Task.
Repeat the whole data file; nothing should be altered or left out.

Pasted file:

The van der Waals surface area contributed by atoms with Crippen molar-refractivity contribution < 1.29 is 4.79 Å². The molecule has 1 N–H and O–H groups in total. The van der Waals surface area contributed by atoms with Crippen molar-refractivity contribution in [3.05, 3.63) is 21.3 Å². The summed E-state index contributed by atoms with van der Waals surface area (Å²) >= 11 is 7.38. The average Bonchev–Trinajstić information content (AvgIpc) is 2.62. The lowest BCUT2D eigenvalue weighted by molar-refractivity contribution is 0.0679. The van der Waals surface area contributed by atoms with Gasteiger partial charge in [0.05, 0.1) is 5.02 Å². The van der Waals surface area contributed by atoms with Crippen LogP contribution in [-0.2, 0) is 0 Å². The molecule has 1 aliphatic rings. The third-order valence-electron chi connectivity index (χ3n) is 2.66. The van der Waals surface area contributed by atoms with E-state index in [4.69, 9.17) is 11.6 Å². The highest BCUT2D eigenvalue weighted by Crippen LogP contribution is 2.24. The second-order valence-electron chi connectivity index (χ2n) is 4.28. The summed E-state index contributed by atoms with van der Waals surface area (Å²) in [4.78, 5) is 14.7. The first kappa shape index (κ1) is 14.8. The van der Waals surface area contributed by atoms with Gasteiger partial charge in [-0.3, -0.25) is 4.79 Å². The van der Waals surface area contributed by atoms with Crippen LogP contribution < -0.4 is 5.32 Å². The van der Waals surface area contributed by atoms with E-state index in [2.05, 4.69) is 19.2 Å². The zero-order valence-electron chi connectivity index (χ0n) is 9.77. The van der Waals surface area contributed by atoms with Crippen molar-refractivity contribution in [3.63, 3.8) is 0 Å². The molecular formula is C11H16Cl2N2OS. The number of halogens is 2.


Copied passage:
The van der Waals surface area contributed by atoms with Crippen molar-refractivity contribution < 1.29 is 4.79 Å². The molecule has 1 N–H and O–H groups in total. The van der Waals surface area contributed by atoms with Crippen molar-refractivity contribution in [3.05, 3.63) is 21.3 Å². The summed E-state index contributed by atoms with van der Waals surface area (Å²) >= 11 is 7.38. The average Bonchev–Trinajstić information content (AvgIpc) is 2.62. The lowest BCUT2D eigenvalue weighted by molar-refractivity contribution is 0.0679. The van der Waals surface area contributed by atoms with Gasteiger partial charge in [0.05, 0.1) is 5.02 Å². The van der Waals surface area contributed by atoms with Crippen LogP contribution in [-0.2, 0) is 0 Å². The molecule has 1 aliphatic rings. The third-order valence-electron chi connectivity index (χ3n) is 2.66. The van der Waals surface area contributed by atoms with E-state index in [4.69, 9.17) is 11.6 Å². The highest BCUT2D eigenvalue weighted by Crippen LogP contribution is 2.24. The second-order valence-electron chi connectivity index (χ2n) is 4.28. The summed E-state index contributed by atoms with van der Waals surface area (Å²) in [4.78, 5) is 14.7. The first kappa shape index (κ1) is 14.8. The van der Waals surface area contributed by atoms with Gasteiger partial charge in [-0.3, -0.25) is 4.79 Å². The van der Waals surface area contributed by atoms with Crippen LogP contribution < -0.4 is 5.32 Å². The van der Waals surface area contributed by atoms with E-state index in [2.05, 4.69) is 19.2 Å². The zero-order valence-electron chi connectivity index (χ0n) is 9.77. The van der Waals surface area contributed by atoms with Crippen molar-refractivity contribution in [3.63, 3.8) is 0 Å². The molecular formula is C11H16Cl2N2OS. The number of halogens is 2.